When I finished with the meditation, I thanked the Gods and Goddess who had joined me. I thanked the Spirits of Ancestor, Place, and Direction for their attention and time, and once again pronounced my desire for peace to each of the directions, along with a final desire for peace throughout the whole world. Then I gathered a few of the cups of birdseed and began leaving small piles of seed just to the outside of each stone, until I had no more birdseed available. Then I opened the second bottle of water, and wet each of the stones in the circle, remembering again how each came to me. When I was finished, I gathered up the cups and the bottles and went into the house to clean up.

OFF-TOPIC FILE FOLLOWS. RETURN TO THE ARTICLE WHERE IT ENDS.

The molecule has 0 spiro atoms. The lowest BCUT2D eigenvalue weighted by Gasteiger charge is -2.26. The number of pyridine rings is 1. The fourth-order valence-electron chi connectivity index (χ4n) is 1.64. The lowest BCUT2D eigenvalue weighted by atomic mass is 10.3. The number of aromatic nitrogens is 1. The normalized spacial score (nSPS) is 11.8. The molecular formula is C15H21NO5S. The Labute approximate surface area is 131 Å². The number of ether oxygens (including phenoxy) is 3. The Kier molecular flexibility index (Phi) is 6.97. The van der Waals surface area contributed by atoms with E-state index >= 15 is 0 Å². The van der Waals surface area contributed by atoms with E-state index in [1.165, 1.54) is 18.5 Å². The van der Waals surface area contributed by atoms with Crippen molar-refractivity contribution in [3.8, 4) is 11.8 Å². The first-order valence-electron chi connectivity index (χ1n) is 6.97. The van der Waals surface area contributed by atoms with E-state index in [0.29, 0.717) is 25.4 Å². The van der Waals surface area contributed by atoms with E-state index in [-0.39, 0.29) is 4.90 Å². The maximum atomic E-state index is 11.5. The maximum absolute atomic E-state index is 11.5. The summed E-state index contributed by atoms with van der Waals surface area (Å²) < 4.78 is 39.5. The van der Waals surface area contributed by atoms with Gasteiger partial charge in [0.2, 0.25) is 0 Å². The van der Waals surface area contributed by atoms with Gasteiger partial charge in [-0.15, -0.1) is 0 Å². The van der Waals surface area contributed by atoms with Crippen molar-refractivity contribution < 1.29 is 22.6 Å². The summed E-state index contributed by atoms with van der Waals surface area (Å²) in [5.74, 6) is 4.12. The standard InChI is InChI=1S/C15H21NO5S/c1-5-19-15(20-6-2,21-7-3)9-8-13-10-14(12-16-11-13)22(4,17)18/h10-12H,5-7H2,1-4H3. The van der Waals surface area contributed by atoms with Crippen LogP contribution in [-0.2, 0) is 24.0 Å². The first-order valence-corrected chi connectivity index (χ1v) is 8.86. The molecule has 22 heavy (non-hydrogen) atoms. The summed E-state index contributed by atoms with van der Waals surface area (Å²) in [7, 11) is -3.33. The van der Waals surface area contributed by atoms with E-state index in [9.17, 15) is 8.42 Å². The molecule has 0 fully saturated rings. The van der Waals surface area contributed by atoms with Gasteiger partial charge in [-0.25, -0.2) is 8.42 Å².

Each morning since, I have walked outside before I have had my breakfast and poured a small offering of water, along with a handful of birdseed which I scatter just to the east of the circle in the grass. Each evening since, I have visited the circle again, and performed a grounding/centering exercise. Whenever possible, I have tried to be barefoot when I have done this. All of this has been meant to re-focus myself back on to being who I am, and allowing some of the stress of my workday to be left behind.
I am not sure “appropriate” this may seem to another polytheist, or another Pagan, or another Druid. It works for me. And honestly, that’s what matters most.